Author Archives: Stephen Oram

Is it a collection for commuters?

I’m told that we have a shorter attention span than we used to. That we are at a moment in history when we want everything in bite-sized chunks. We make these micro-transactions in all sorts of ways. From the instantly ‘liked’ and instantly forgotten interactions to the chopping and changing between watching a film while flicking through our feeds.

Do we want bite-sized fiction too?

Well, I’m told we do. Actually, I’m told people enjoy reading tightly formed flash stories, such as those in my Nudge the Future collections – did I mention there’s a new one out? It’s called Biohacked & Begging. 

In this new collection I play around with the notion of micro-transactions. I touch on such things as micro-voting, renting your home by the hour, and the zero-hours contracts of the future.  It’s not all bleak (honest).

Short fiction is certainly not at all a new thing and I don’t think flash fiction will ever replace the full immersion of reading a novel, it’s a totally different experience.

Hopefully, these Nudge the Future collections fill a gap – they’re perfect for the commute to and from work, or for reading with your morning coffee.

Why not use them to create a small oasis of entertainment? Why not flit off to another place for a precious few minutes each day with a self-contained story?

And if they also prompt some pondering that’s great because don’t forget, The future is ours and it’s up for grabs…


“The more we surround ourselves with technology, the more uncanny our lives become. Enter Stephen Oram: with Bradbury’s clear-sightedness and Pangborn’s wit, he pulls ways to live out from under modernity’s “cacophony of crap.”” Simon Ings, Arts Editor, New Scientist.

Find out more about Biohacked and Begging

 


photo credit: SHAN DUTTA _DSC1241 via photopin (license)

An excess of ears to entertain

With less than a week to go before Biohacked & Begging is released, the interviews have started. One of the recurring questions is about the inspiration behind the collection. There is a long answer, which can be found on a previous post Prodding and poking the possible, but the short answer is, “to entertain.”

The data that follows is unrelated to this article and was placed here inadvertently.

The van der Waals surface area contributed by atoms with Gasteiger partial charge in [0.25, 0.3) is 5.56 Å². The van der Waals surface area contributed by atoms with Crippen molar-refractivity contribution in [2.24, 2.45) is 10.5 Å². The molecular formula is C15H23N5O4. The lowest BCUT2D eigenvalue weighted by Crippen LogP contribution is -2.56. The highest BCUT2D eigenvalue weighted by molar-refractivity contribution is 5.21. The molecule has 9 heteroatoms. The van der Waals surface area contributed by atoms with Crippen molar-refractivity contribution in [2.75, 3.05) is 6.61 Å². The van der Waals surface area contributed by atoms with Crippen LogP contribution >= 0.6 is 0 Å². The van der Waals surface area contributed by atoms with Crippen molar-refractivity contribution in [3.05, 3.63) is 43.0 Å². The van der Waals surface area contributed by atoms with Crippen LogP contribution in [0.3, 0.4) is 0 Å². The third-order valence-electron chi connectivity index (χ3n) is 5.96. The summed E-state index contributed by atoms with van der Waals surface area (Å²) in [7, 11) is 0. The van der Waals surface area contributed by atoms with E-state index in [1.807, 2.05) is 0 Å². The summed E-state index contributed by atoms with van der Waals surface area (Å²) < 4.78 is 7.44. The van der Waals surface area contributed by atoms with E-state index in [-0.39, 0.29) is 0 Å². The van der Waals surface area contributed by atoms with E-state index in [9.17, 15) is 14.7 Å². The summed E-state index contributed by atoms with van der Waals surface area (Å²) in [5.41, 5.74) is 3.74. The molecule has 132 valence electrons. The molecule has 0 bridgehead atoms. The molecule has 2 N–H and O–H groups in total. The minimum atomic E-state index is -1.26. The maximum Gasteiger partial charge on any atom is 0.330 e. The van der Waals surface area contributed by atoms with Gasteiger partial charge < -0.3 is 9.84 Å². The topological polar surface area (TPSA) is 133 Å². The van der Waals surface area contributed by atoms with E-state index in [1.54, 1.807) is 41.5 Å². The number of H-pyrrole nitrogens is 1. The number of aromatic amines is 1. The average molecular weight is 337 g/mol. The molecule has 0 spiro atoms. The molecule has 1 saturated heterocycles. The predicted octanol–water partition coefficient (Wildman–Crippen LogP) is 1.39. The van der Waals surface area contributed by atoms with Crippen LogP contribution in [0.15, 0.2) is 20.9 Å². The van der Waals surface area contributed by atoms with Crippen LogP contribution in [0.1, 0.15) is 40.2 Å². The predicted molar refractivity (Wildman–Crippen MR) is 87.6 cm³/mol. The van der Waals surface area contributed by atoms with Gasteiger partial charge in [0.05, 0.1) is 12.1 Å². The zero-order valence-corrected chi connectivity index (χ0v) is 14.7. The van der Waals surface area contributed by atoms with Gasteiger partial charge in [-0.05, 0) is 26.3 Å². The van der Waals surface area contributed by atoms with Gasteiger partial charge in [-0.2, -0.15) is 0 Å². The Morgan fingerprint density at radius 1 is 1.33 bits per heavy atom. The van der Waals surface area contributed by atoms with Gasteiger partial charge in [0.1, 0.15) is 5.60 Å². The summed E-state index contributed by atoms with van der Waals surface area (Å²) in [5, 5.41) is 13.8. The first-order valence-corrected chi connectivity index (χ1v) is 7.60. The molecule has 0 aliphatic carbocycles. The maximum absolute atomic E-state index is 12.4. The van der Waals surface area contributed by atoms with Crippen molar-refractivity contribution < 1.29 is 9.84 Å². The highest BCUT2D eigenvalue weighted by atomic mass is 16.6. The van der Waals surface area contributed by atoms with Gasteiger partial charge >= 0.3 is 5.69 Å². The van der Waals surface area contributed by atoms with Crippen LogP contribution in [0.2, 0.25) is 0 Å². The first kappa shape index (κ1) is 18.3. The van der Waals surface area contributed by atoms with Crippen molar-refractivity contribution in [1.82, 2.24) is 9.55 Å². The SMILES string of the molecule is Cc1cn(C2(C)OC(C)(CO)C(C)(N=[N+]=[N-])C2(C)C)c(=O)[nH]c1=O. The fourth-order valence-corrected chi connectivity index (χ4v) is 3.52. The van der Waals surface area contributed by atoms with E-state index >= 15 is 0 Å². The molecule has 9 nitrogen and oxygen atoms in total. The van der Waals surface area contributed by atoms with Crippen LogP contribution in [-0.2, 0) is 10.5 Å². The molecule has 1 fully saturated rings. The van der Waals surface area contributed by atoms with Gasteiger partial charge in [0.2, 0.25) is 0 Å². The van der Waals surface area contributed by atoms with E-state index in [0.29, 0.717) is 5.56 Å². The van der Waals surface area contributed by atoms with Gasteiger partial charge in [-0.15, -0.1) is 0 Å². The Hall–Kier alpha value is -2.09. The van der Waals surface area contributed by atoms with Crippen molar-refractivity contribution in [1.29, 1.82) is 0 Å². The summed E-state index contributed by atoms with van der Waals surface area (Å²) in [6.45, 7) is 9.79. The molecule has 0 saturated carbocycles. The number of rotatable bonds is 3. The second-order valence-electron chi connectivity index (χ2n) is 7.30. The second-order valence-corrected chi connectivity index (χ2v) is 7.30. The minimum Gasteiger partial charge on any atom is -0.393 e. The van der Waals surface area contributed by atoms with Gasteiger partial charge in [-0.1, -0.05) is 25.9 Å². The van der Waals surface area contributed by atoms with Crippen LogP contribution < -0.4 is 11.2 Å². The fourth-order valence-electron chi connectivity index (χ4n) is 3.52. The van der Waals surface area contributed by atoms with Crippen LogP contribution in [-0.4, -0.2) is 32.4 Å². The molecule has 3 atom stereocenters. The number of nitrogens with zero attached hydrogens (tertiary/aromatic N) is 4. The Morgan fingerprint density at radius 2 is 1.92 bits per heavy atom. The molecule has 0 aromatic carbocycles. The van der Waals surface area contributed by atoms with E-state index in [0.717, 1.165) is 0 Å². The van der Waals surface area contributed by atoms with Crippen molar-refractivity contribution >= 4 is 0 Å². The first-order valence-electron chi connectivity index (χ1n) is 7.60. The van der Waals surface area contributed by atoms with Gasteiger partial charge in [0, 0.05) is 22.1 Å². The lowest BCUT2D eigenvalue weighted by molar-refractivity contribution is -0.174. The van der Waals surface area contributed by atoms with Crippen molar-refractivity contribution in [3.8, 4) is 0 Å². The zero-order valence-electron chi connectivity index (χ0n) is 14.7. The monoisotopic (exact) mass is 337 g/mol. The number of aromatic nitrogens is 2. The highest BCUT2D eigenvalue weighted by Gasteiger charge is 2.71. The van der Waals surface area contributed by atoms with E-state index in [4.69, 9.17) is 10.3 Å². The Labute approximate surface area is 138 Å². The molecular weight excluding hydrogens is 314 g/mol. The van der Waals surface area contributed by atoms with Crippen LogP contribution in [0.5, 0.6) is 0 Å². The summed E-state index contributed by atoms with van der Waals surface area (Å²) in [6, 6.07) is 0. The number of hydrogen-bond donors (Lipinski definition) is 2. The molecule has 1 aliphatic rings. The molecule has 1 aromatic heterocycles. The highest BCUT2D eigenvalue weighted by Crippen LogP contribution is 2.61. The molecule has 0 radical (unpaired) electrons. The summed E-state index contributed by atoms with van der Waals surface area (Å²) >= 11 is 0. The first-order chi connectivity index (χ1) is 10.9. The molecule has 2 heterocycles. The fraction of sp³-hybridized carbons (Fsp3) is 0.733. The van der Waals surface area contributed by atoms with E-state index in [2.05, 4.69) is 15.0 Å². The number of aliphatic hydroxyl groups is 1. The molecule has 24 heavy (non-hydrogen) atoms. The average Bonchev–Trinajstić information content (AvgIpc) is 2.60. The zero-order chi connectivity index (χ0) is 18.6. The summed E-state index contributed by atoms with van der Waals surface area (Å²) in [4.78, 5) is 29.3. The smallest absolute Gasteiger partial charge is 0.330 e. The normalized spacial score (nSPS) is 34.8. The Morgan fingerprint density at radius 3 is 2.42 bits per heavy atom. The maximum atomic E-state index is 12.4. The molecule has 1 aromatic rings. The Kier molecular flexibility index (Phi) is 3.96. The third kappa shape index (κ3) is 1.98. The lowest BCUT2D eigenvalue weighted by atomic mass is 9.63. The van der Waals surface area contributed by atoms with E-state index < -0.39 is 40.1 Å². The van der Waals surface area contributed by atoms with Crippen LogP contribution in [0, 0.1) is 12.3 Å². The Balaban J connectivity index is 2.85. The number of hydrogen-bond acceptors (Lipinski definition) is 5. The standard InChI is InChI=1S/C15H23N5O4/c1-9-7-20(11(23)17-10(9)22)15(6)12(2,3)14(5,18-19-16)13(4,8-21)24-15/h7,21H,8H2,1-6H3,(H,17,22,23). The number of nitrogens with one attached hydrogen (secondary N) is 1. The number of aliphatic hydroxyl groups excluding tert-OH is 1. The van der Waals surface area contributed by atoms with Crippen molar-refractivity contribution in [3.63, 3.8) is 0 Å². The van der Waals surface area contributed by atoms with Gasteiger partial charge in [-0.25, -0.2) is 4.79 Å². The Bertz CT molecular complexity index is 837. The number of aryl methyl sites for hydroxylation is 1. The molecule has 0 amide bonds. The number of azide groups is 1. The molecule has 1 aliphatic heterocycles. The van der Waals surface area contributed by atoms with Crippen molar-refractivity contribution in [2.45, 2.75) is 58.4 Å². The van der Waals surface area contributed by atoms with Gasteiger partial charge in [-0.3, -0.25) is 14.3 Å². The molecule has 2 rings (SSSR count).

The second story in the collection is Mr Enhancement, wonderfully illustrated by Kim Hutson above, and written specifically for the Enfield Literary Festival as part of The Clockhouse London Writers Presents.

I took the inspiration from the performance artist Stelarc, who famously has an ear on his arm. Here’s an extract from his biography: “[…] has visually probed and acoustically amplified his body. He has made three films of the inside of his body. Between 1976-1988 he completed 26 body suspension performances with hooks into the skin. He has used medical instruments, prosthetics, robotics, Virtual Reality systems, the Internet and biotechnology to engineer intimate and involuntary interfaces with the body. He explores Alternate Anatomical Architectures with augmented and extended body constructs.”

As you can imagine, I was really chuffed when Stelarc agreed to read an advance copy of Biohacked & Begging and doubly chuffed when he gave me this quote for the cover:  “Can humans remain ‘more than digital, more than flesh’ with detachable limbs, multiple ears, implants that can be hacked and nanobots that can be ingested? These thoroughly enjoyable and contestable futures explore the personal and political implications of fleshy and messy encounters with contentious technology and the epidemic of algorithms.”

I hope you enjoy the collection as much as Stelarc did.


Biohacked & Begging is published on 12 April, but you can pre-order from Amazon now.

Press release available here and on request.


Art: Mr Enhancement by Kim Hutson @batfacedgirlart

What’s behind the fish?

Naturally, each and every story in my new collection, Biohacked & Begging, has a background story behind it.

The final story (and the one illustrated above) is Placodermi Protection which came from the combination of two threads I was thinking about when I wrote it.

The story started to form after listening to Jaron Lanier, where one of the things he talked about was using virtual reality to experience things that are ‘other’ to the normal. Something different to the tired ‘swimming with dolphins’ type of VR.

Alongside this I’d become interested in zombie neurons, the neurons that are present in the fetus but die at birth because they relate to aspects that evolution has seen the back of, such as wings on sheep mites.

And so, the world of virtual reality for babies and biohacked fish was born.

If you’re in London on 9 April, you can hear the first public reading of this at the near-future fictions event, Boundless Bodies.


Biohacked & Begging is published on 12 April, but you can pre-order from Amazon now.

Press release available here and on request.


Art: Placodermi Protection by Kim Hutson @batfacedgirlart